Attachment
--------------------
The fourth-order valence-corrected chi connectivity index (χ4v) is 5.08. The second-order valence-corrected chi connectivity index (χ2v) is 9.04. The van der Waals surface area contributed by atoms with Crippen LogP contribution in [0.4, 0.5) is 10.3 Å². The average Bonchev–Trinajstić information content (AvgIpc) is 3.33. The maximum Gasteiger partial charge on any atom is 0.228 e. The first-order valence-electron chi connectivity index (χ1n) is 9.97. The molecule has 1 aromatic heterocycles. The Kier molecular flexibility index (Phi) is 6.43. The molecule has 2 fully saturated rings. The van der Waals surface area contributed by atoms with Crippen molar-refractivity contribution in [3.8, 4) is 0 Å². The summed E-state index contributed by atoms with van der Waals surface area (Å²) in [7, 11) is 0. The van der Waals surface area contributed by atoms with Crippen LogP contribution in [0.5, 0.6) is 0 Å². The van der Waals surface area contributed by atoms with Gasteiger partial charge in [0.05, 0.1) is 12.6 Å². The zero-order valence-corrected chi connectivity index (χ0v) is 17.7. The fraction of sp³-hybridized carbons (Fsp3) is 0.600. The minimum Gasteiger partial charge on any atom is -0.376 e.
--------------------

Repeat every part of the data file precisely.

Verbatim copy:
The fourth-order valence-corrected chi connectivity index (χ4v) is 5.08. The second-order valence-corrected chi connectivity index (χ2v) is 9.04. The van der Waals surface area contributed by atoms with Crippen LogP contribution in [0.4, 0.5) is 10.3 Å². The average Bonchev–Trinajstić information content (AvgIpc) is 3.33. The maximum Gasteiger partial charge on any atom is 0.228 e. The first-order valence-electron chi connectivity index (χ1n) is 9.97. The molecule has 1 aromatic heterocycles. The Kier molecular flexibility index (Phi) is 6.43. The molecule has 2 fully saturated rings. The van der Waals surface area contributed by atoms with Crippen molar-refractivity contribution in [3.8, 4) is 0 Å². The summed E-state index contributed by atoms with van der Waals surface area (Å²) in [7, 11) is 0. The van der Waals surface area contributed by atoms with Crippen LogP contribution in [0.5, 0.6) is 0 Å². The van der Waals surface area contributed by atoms with Gasteiger partial charge in [0.05, 0.1) is 12.6 Å². The zero-order valence-corrected chi connectivity index (χ0v) is 17.7. The fraction of sp³-hybridized carbons (Fsp3) is 0.600. The minimum Gasteiger partial charge on any atom is -0.376 e.